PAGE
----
Air Quality Matters – 2014 in review: Mobile sources – Part 3: Aviation

If California were its own country it’d be the world’s 12th largest greenhouse-gas-emitting country. This information was brought to bear in: “California’s plan to reduce greenhouse gases picking up steam?” (Mar. 23). Just so you know, I have read also where in terms of world-GHG-emissions output, the Golden State is ranked 15th according to one source and ranked 20th according to another. Whether 12th or 20th, GHG-emissions output in state is considerable.

The important thing to remember here is that California is mandated to reduce GHG emissions by approximately 31 million metric tons of carbon dioxide equivalent (MMTCO2e) by year 2020 from the level of what those emissions are currently or from approximately 458 MMTCO2e to 427 MMTCO2e, this while population grows at an average rate of 1.05 percent per annum, which, by 2020, is estimated to reach 40.4 million or 2.4 million more people than there are now. What this means is the state will have its work cut out to meet specified GHG targets.

By weight, transportation GHG accounts for 38 percent – the single largest GHG contributor in the state.

Besides GHG, there are other emissions of concern also. Their connection to aviation is what will be focused on in “Air Quality Matters – 2014 in review: Mobile sources – Part 3.”

Aviation – from: “For National Transportation Week, road, rail, air compared” (May 15):

320px-HH-65C_Dolphin[1]“One of the chief considerations when discussing transportation is the quantification of emitted pollutants; in other words, how much of what type of pollutant is being emitted one mode compared with others? For illustrative purposes, compared are airplane (A), car (C) and high-speed train (HST) for the following pollutants: Carbon dioxide (CO2), particulate matter (PM), sulphur dioxide (SO2), nitrogen oxides (NOx) and non-methane hydrocarbons (NMHC).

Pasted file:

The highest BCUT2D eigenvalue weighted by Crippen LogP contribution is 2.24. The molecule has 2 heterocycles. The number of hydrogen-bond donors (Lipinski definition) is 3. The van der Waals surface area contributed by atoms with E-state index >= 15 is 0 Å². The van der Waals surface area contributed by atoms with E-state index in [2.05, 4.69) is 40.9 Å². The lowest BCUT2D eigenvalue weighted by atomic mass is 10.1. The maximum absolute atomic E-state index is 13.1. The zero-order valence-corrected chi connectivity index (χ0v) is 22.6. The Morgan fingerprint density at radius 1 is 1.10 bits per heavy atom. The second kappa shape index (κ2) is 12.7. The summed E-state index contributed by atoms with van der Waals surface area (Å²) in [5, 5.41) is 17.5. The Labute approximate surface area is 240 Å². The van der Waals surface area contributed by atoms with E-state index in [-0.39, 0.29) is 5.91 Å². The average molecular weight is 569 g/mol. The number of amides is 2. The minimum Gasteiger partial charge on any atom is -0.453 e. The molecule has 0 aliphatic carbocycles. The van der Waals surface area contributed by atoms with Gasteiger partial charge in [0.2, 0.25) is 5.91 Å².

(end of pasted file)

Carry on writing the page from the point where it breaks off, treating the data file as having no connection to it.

“The information below is referenced from ‘Figure 11 A modal comparison of air pollutant emissions.’2 Please keep in mind CO2 is measured in kilograms (kg) while all other pollutants are measured in grams (g). Please also note that the Frankfurt to Hamburg route in Germany was selected and the ‘Characteristics and components’ are expressed in ‘units per person travelling.’”

  • CO2 – 77.1 (A), 86.0 (C), 19.2 (HST)
  • PM – 2.1 (A), 21.2 (C), 1.0 (HST)
  • SO2 – 43.4 (A), 3.2 (C), 19.5 (HST)
  • NOx – 268.3 (A), 223 (C), 17.2 (HST)
  • NMHC – 20.8 (A), 18.3 (C), 1.1 (HST)

And, in terms of aggregate travel miles, meanwhile, in “State of state air: The worse for wear, but nothing that can’t be fixed” (Feb. 9), there is this:

“Currently there are six million annual flyers between San Francisco and Los Angeles.” That’s just between the state’s two largest metro regions. Imagine if what was accomplished by flying was restricted to driving. The distance in miles logged in cars would be a cumulative average 2.4 billion per year. That number of miles is determined based on a distance covered one way of 400 miles. Assuming most of the flying to be round-trip, the 2.4 billion yearly miles of travel then becomes a staggering 4.8 billion. Even though all that mileage is logged in flight, there is still the downside of polluted air.

“Responsible for 68.2 percent of the regional cancer risk was diesel particulate matter emissions, mainly from ‘diesel trucks and other diesel-powered vehicles and equipment,’ the SCAQMD [South Coast Air Quality Management District] found. Moreover, the air regulatory body found 90 percent of the risk to be from mobile sources; mobile sources that include cars, trucks, marine vessels (ships), railway locomotives, aircraft and equipment used in construction,” this from: “Further air quality gains noted by South Coast Air District in study” (Oct. 5).

On the other hand, the upside and this gets back to the GHG, is this: Through my research, what I found was that in the grand scheme of things transportation-wise, aviation’s GHG contribution is a comparatively small four percent.

Meanwhile, in aviation, cutting emissions isn’t the easiest. Although not a technical solution, what has proven effective at least in parts of Europe is supplanting mid-range flights (100 to 500 miles) with ground-based electric high-speed trains where operations between identical city pairs exists. This was discussed before in: “eMission control – Focus: Airways.”


On tap for Part 4 is maritime.

Image at top: U.S. Coast Guard

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